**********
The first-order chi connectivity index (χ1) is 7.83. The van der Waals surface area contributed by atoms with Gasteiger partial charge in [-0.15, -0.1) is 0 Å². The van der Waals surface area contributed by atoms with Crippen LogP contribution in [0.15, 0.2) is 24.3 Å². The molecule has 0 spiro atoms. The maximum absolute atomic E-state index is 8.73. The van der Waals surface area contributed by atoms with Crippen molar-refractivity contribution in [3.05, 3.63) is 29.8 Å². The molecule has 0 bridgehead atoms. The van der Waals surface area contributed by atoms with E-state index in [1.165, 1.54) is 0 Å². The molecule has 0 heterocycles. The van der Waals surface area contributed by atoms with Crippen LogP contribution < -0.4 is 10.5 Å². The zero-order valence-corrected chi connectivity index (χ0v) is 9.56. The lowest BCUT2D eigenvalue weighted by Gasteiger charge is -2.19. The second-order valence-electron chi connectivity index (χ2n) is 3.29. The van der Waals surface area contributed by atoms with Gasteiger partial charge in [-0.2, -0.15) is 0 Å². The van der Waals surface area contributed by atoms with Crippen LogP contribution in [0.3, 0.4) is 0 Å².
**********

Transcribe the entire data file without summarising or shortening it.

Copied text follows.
The first-order chi connectivity index (χ1) is 7.83. The van der Waals surface area contributed by atoms with Gasteiger partial charge in [-0.15, -0.1) is 0 Å². The van der Waals surface area contributed by atoms with Crippen LogP contribution in [0.15, 0.2) is 24.3 Å². The molecule has 0 spiro atoms. The maximum absolute atomic E-state index is 8.73. The van der Waals surface area contributed by atoms with Crippen molar-refractivity contribution in [3.05, 3.63) is 29.8 Å². The molecule has 0 bridgehead atoms. The van der Waals surface area contributed by atoms with E-state index in [1.165, 1.54) is 0 Å². The molecule has 0 heterocycles. The van der Waals surface area contributed by atoms with Crippen LogP contribution < -0.4 is 10.5 Å². The zero-order valence-corrected chi connectivity index (χ0v) is 9.56. The lowest BCUT2D eigenvalue weighted by Gasteiger charge is -2.19. The second-order valence-electron chi connectivity index (χ2n) is 3.29. The van der Waals surface area contributed by atoms with Gasteiger partial charge in [-0.2, -0.15) is 0 Å². The van der Waals surface area contributed by atoms with Crippen LogP contribution in [0.3, 0.4) is 0 Å².